Recession Leaves Scots Households Poorest in Britain; Economic Growth 'Flatlining' under SNP

Daily Mail (London), July 13, 2012 | Go to article overview

Recession Leaves Scots Households Poorest in Britain; Economic Growth 'Flatlining' under SNP


Byline: Graham Grant Home Affairs Editor

SCOTLAND has the poorest households of all the British nations, according to a new study.

The Office for National Statistics (ONS) calculated average wealth, taking into account the value of property and any private pensions.

It found the wealth of Scottish households was [pounds sterling]353,687 - compared with [pounds sterling]429,102 for England and [pounds sterling]380,661 for Wales. The average for Britain as a whole is [pounds sterling]419,492.

Only the North-East England sub-region had an average household poorer than Scotland. In 2006, a similar survey put Scotland fourth from the bottom of the table, meaning the nation has slumped even further since then.

The latest data compares averages for 2006-2008 - a period covering the start of the credit crunch in 2007 - with those for 2008-2010.

Surprisingly, it shows that overall wealth has increased.

According to the Wealth in Great Britain report, total household wealth in 2008-2010 amounted to [pounds sterling]10.3trillion.

This is a rise of [pounds sterling]1.2trillion - about 12.9 per cent - on the [pounds sterling]9.1trillion figure for 2006-2008.

Total household wealth for Scotland alone in 2008-2010 was [pounds sterling]810billion - 7.9 per cent of the British total.

Average household wealth for Britain as a whole rose by a similar proportion - about 12.3 per cent, from [pounds sterling]373,497 to [pounds sterling]419,492.

But in Scotland, average household wealth rose only about 5.5 per cent, from [pounds sterling]335,300 to [pounds sterling]353,687.

Only the North-East of England now has a lower average, at [pounds sterling]321,970. The region with the highest average household wealth is the South-East of England, at [pounds sterling]562,139.

Worryingly, the ONS report also shows that across Great Britain, 64 per cent of people were not paying in to a private pension in 2008-10 - with 42 per cent of adults having no private pension savings at all.

While homeowners have benefited from a record low interest rate, making mortgage repayments more affordable, the cost of living has soared.

Last month, separate research showed Scots families were enduring the worst economic conditions in a decade.

A Scottish Widows survey found three out of four Scots are finding family life far tougher than they did ten years ago.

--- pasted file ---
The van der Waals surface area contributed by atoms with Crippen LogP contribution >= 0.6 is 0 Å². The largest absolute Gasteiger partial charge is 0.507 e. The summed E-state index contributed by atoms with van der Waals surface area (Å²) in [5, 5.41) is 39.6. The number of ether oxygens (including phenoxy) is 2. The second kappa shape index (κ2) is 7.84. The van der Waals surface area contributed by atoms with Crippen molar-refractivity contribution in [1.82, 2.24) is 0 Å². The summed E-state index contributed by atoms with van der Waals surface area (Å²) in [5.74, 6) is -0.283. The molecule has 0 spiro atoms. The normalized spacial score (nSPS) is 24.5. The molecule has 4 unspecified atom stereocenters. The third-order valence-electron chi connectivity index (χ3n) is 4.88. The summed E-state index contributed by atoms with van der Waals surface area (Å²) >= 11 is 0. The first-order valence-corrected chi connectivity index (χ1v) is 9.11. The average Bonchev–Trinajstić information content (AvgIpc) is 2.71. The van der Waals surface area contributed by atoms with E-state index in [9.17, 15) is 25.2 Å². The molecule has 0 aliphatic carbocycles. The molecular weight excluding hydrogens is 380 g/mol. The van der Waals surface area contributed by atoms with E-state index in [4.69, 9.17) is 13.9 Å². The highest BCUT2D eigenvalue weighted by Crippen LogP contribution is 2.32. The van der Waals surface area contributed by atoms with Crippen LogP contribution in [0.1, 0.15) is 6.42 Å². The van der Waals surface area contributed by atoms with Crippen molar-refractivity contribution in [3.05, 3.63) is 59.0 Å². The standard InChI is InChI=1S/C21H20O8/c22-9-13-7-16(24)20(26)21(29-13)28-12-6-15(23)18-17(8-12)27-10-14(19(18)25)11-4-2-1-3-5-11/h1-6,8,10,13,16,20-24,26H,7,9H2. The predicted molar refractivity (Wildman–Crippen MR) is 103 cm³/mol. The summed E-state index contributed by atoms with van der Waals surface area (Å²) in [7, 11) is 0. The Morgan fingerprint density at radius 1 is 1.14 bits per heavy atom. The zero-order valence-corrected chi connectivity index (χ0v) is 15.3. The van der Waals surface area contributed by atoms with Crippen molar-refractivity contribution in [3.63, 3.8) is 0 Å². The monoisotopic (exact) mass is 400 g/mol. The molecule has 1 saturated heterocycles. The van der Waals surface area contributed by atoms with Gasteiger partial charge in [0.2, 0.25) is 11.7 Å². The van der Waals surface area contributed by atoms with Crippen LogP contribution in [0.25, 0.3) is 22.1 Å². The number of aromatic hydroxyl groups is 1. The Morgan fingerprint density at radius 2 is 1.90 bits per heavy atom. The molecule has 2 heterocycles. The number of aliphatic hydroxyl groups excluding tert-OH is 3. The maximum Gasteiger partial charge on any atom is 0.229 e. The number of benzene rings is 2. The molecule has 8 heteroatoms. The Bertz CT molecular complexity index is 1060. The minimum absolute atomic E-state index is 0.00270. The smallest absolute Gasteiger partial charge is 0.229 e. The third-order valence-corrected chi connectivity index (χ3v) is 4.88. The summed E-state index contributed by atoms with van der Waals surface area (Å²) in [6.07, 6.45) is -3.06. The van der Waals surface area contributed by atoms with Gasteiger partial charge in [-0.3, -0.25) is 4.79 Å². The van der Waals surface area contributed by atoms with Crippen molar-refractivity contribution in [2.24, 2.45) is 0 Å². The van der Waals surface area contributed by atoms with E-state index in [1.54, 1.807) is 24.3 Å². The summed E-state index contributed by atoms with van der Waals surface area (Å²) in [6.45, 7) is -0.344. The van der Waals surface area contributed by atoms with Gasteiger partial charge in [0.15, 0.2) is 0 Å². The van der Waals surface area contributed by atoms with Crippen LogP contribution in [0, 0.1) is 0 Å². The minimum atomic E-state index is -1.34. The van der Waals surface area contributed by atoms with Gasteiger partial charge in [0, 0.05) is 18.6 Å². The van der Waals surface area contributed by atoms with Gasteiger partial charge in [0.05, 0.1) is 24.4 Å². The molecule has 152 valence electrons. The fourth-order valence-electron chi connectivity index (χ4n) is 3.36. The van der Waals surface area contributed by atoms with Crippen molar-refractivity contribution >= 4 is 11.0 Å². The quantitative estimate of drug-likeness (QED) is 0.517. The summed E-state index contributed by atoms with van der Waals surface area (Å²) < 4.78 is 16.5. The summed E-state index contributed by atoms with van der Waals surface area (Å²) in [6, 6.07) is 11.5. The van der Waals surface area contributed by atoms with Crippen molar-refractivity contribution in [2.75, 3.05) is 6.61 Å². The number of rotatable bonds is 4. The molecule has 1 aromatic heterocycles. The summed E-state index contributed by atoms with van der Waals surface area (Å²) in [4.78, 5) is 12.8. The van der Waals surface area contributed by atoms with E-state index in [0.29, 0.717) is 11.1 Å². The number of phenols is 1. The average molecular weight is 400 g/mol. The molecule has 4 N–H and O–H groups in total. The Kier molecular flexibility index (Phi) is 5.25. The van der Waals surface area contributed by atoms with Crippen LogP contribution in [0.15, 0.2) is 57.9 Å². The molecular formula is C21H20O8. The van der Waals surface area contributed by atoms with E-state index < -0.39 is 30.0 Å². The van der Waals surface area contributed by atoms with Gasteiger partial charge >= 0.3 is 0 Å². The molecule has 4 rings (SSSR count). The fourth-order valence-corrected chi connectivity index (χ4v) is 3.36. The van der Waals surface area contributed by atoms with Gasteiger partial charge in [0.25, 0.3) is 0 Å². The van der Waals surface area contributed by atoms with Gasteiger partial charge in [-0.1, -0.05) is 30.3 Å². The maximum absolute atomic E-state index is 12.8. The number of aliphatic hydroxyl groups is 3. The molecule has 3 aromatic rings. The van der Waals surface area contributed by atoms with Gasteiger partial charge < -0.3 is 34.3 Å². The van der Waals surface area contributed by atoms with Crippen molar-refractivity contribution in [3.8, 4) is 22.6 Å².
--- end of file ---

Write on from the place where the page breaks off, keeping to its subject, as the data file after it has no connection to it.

Scottish Labour enterprise spokesman Rhoda Grant said: 'Scotland's economic growth is flatlining under the SNP. …

The rest of this article is only available to active members of Questia

Sign up now for a free, 1-day trial and receive full access to:

  • Questia's entire collection
  • Automatic bibliography creation
  • More helpful research tools like notes, citations, and highlights
  • Ad-free environment

Already a member? Log in now.

Notes for this article

Add a new note
If you are trying to select text to create highlights or citations, remember that you must now click or tap on the first word, and then click or tap on the last word.
One moment ...
Default project is now your active project.
Project items

Items saved from this article

This article has been saved
Highlights (0)
Some of your highlights are legacy items.

Highlights saved before July 30, 2012 will not be displayed on their respective source pages.

You can easily re-create the highlights by opening the book page or article, selecting the text, and clicking “Highlight.”

Citations (0)
Some of your citations are legacy items.

Any citation created before July 30, 2012 will labeled as a “Cited page.” New citations will be saved as cited passages, pages or articles.

We also added the ability to view new citations from your projects or the book or article where you created them.

Notes (0)
Bookmarks (0)

You have no saved items from this article

Project items include:
  • Saved book/article
  • Highlights
  • Quotes/citations
  • Notes
  • Bookmarks
Notes
Cite this article

Cited article

Style
Citations are available only to our active members.
Sign up now to cite pages or passages in MLA, APA and Chicago citation styles.

(Einhorn, 1992, p. 25)

(Einhorn 25)

1

1. Lois J. Einhorn, Abraham Lincoln, the Orator: Penetrating the Lincoln Legend (Westport, CT: Greenwood Press, 1992), 25, http://www.questia.com/read/27419298.

Cited article

Recession Leaves Scots Households Poorest in Britain; Economic Growth 'Flatlining' under SNP
Settings

Settings

Typeface
Text size Smaller Larger Reset View mode
Search within

Search within this article

Look up

Look up a word

  • Dictionary
  • Thesaurus
Please submit a word or phrase above.
Print this page

Print this page

Why can't I print more than one page at a time?

Full screen

matching results for page

Cited passage

Style
Citations are available only to our active members.
Sign up now to cite pages or passages in MLA, APA and Chicago citation styles.

"Portraying himself as an honest, ordinary person helped Lincoln identify with his audiences." (Einhorn, 1992, p. 25).

"Portraying himself as an honest, ordinary person helped Lincoln identify with his audiences." (Einhorn 25)

"Portraying himself as an honest, ordinary person helped Lincoln identify with his audiences."1

1. Lois J. Einhorn, Abraham Lincoln, the Orator: Penetrating the Lincoln Legend (Westport, CT: Greenwood Press, 1992), 25, http://www.questia.com/read/27419298.

Cited passage

Thanks for trying Questia!

Please continue trying out our research tools, but please note, full functionality is available only to our active members.

Your work will be lost once you leave this Web page.

For full access in an ad-free environment, sign up now for a FREE, 1-day trial.

Already a member? Log in now.